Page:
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Wednesday, 22 March 1961

Mr POLLARD (Lalor) .- I rise only because I think honorable members should have their memories refreshed on what actually happened in respect of the work of the Labour Government led by the late John Curtin and the 1944 proposals to amend the Commonwealth Constitution. The honorable member for Griffith (Mr. Chresby) informed us, in effect but not in these words, that inherent in the 1944 referendum proposals was a plot or a plan to introduce socialist powers or to nationalize all industry in Australia. Let us examine the facts. In 1942, the then Prime Minister and war-time leader of this nation, the Right Honorable John Curtin, and his Cabinet colleagues, considered that if this country was to emerge from the war in a position to rehabilitate the servicemen of this country and to restore our economy to an effective peace-time basis is was essential that this Parliament be vested with certain powers to enable it to take the necessary action. The then Prime Minister then assembled at a convention in Canberra every State Premier and every leader of a State Opposition party. He submitted fourteen points to those leaders from the various State governments of the Commonwealth and, lo! and behold, every one of them, irrespective of whether he bore a Liberal Party tag, a Labour Party tag, or the tag of any other party, agreed that the fourteen points suggested by the Right Honorable John Curtin were reasonable and that action should be taken to give the Commonwealth Parliament the requisite powers. To avoid the necessity to hold a referendum, it was agreed by every Premier of Australia, Labour and Liberal alike, and every leader of every Opposition in the State Parliaments of the country that approval should be given to the passage of legislation in every State in Australia referring the requisite powers to the Commonwealth, as is provided for in the Commonwealth Constitution.

Mr Chresby - Now answer the first charge I made.

Mr POLLARD -If what you say is correct, then, by deduction, every Liberal premier was equally as culpable as the other premiers of seeking to introduce socialistic powers. What happened? Those men went back to their Parliaments, and the Premier of Victoria, Mr. Dunstan, introduced legislation - which was passed by the Victorian Parliament - referring the requisite powers to the Commonwealth Parliament. There was inserted in that legislation a reservation that the reference of these powers to the Commonwealth by Victoria would not operate unless every other State parliament in Australia passed a similar measure. Mr. Dunstan did not say he was not in favour of referring the powers; he said that he was in favour of referring them only if all State parliaments referred them. Down in the little State of Tasmania, where they had an undemocratically elected Legislative Council, the bill seeking to refer the requisite powers was rejected. That meant that the bill that was passed by the Victorian Parliament was inoperative, and the late Mr. Curtin's proposal collapsed. There was no objection to the proposal because of some hidden power it contained with relation to the socialization of industry.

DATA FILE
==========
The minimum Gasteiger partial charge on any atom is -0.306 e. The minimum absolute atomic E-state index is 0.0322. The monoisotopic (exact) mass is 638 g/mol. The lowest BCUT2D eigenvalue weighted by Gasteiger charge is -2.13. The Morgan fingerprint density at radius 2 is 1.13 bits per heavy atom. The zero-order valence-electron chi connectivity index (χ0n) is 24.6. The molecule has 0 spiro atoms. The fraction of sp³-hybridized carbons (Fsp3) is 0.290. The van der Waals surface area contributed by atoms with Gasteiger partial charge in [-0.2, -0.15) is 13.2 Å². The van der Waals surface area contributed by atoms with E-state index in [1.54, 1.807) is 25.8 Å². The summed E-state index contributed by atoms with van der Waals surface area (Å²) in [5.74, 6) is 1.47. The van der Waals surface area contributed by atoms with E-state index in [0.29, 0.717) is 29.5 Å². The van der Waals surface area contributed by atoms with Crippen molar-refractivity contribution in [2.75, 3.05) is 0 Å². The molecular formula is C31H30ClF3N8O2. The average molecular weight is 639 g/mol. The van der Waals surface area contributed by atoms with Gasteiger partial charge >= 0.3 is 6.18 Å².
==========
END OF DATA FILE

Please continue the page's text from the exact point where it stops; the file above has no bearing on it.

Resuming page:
Later, in 1944, the late John Curtin, still believing that it was essential that the Commonwealth have these powers, submitted the fourteen points to the electors of Australia for their ratification or rejection. The electors rejected them and, because of that rejection, every Commonwealth Government since then has lacked the power that would have enabled any sensible, wisely directed government to prevent the shocking inflationary trend that we are now experiencing, and to govern this Commonwealth more effectively than it can be governed to-day. It is strange, but nevertheless true, that a great many of the powers that were sought by that referendum have been recommended by the Constitutional Review Committee. This indicates that the only thing that was wrong with the referendum proposals made by the late John Curtin was that they were before their time so far as the needs of this great Commonwealth are concerned.

I remind the honorable member for Griffith (Mr. Chresby) that amongst those fourteen points there, was. no proposal to amend that section of the Constitution which deals specifically with the nationalization of the banks. The nationalization episode did not take place until 1947. So all the honorable member's talk, assumptions and allegations are nothing more than the ravings of a man who does not understand what he is talking about.

Question resolved in the affirmative.

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